Significant advantages of training models on TX2 (vs laptops/workstations) ?

I currently build deep learning models to solve general business problems ranging from Supervised/UnSupervised and Computer Vision projects on my Dell XPS 15 inch (Intel Core i7 (7th Gen) 7700HQ / 2.8 GHz, NVIDIA GeForce GTX 1050, 32GB RAM)

I am thinking of purchasing Jetson TX2 to offload model training from my Dell laptop to Jetson TX2.

Another plan that I am considering is, to expand the storage space on Jetson TX2 (using Samsung SSD),
so that I can train bigger datasets (as TX2 only seem to have 32GB storage space.)

My question is, how does model training fare on TX2, in comparison to powerful workstations
such as Dell XPS 15 ?

Would TX2 offer a significant advantage over powerful laptops/workstations (apart from simply deploying models on TX2) ?

There are far fewer CUDA cores on a Jetson versus a regular PC…a Jetson is more for running a pre-trained model. Expect terrible training performance relative to a PC.

Laptops tend to use RAM integrated with the operating system, and not dedicated video RAM (not always true, but often…this is also the case of a Jetson, though a Jetson GPU is integrated with the memory controller and the laptop goes through PCIe). Training really likes lots of RAM…more and faster is better. You might find the laptop cores are faster than a Jetson’s due to the number of cores, and perhaps clocking; conversely, you will find a dedicated GPU on a host PC is far faster than the laptop for the same thing.

Gaming probably won’t use more than 12GB of video RAM, and in most cases 8GB is the most needed. Training can use far more, and thus you will find one of the basic reasons why people sometimes get Quadro or something like a Titan RTX (the Titan RTX has 24GB of extremely fast video RAM). Some people also rent time on a cloud service for training…that’s an extreme number of cores and RAM.

I have been training an object recognition model for objects from a Lidar image (Point Clouds) on a Jetson AGX Xavier using a small of dataset and for some reason its been going for about 24 hours now. Is that how bad the Jetson AGX Xavier is in terms of training? With all this tensor cores why does it perform like this, what exactly was it built for? or perhaps am i doing something wrong?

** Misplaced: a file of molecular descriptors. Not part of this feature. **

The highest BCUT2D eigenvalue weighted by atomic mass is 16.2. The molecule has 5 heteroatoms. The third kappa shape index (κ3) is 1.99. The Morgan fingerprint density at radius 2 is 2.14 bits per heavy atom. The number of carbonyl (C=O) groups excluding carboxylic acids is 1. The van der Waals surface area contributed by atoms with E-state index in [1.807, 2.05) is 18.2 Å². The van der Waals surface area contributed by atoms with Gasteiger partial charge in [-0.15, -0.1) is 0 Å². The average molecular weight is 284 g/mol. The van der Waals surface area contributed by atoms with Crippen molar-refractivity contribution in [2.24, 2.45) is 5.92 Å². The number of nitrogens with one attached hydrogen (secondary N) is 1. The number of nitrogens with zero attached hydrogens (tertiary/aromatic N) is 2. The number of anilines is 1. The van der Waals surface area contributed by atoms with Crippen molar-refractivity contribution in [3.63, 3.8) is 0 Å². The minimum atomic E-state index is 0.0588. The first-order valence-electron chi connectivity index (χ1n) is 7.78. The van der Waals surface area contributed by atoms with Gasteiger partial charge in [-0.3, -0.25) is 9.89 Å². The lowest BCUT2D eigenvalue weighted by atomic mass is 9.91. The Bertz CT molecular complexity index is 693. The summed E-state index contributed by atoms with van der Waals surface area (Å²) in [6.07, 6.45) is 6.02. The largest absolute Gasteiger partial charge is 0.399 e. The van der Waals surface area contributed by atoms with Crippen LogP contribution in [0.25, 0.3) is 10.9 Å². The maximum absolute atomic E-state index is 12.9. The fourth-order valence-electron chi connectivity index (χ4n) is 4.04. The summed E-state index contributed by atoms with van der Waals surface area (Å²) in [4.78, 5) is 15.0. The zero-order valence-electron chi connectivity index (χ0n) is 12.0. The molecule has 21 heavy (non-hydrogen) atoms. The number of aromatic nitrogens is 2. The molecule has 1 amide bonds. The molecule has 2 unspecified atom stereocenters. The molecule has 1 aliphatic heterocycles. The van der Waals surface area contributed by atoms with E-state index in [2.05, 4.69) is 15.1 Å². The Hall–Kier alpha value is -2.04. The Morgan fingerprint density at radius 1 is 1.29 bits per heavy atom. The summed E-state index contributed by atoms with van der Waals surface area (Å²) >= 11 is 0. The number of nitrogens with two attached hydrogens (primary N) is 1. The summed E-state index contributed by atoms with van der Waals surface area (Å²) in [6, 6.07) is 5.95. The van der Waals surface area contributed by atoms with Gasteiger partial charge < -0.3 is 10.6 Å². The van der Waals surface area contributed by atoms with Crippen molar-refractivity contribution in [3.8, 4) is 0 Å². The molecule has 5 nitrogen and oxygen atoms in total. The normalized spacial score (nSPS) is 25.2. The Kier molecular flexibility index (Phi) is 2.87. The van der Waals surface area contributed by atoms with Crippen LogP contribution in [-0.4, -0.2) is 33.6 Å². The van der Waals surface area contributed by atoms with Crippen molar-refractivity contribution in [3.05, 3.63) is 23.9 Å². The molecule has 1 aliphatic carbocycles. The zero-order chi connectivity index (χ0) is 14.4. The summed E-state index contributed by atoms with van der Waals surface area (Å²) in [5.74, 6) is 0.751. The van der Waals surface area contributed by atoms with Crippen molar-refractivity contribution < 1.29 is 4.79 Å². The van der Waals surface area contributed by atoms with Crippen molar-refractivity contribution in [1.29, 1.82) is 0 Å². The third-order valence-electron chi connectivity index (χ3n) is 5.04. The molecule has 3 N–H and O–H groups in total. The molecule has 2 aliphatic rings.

Jetsons were designed more for use of pre-trained models, not for training. If you were to train on a beefier desktop PC (or more), then you should be able to actually use the TX2 to run the model with a reasonably fast rate to make this useful in real time.

Keep in mind that on edge devices you have shared RAM between o/s and GPU using an integrated memory controller, whereas on a dedicated PCIe card you have a much faster RAM and this is directly built in to to GPU without going through the CPU’s memory controller.

Comparing a 256 CUDA core GPU to one with something containing beyond 3000 CUDA cores is also why training is slow on a Jetson. Training will likely require more cores than will an already trained model.

Add to this that cores typically run slower on embedded devices since one of the major reasons for using such a device is to run on lower power (e.g., more time on a drone or other battery powered unit). A strong PC with a full GPU might consume over 600 watts. Compare that to lower power models, e.g., 20 or 30 watts. Or the Nano in 5 watt mode. Add to this the weight required for heat sinks and thermal control, and then consider putting this on a weight sensitive drone.

Even with all of those disadvantages there are a lot of cases where you’ll be able to use cameras with 60+ fps even on high resolution (and testing your pre-trained model and getting an answer every single frame…higher or lower frame rate depending on a lot of things).

Even so, you can ask questions on how to optimize training. Perhaps it could work faster. However, you’d probably want to start a new thread and give details of release versions and what your model is, so on.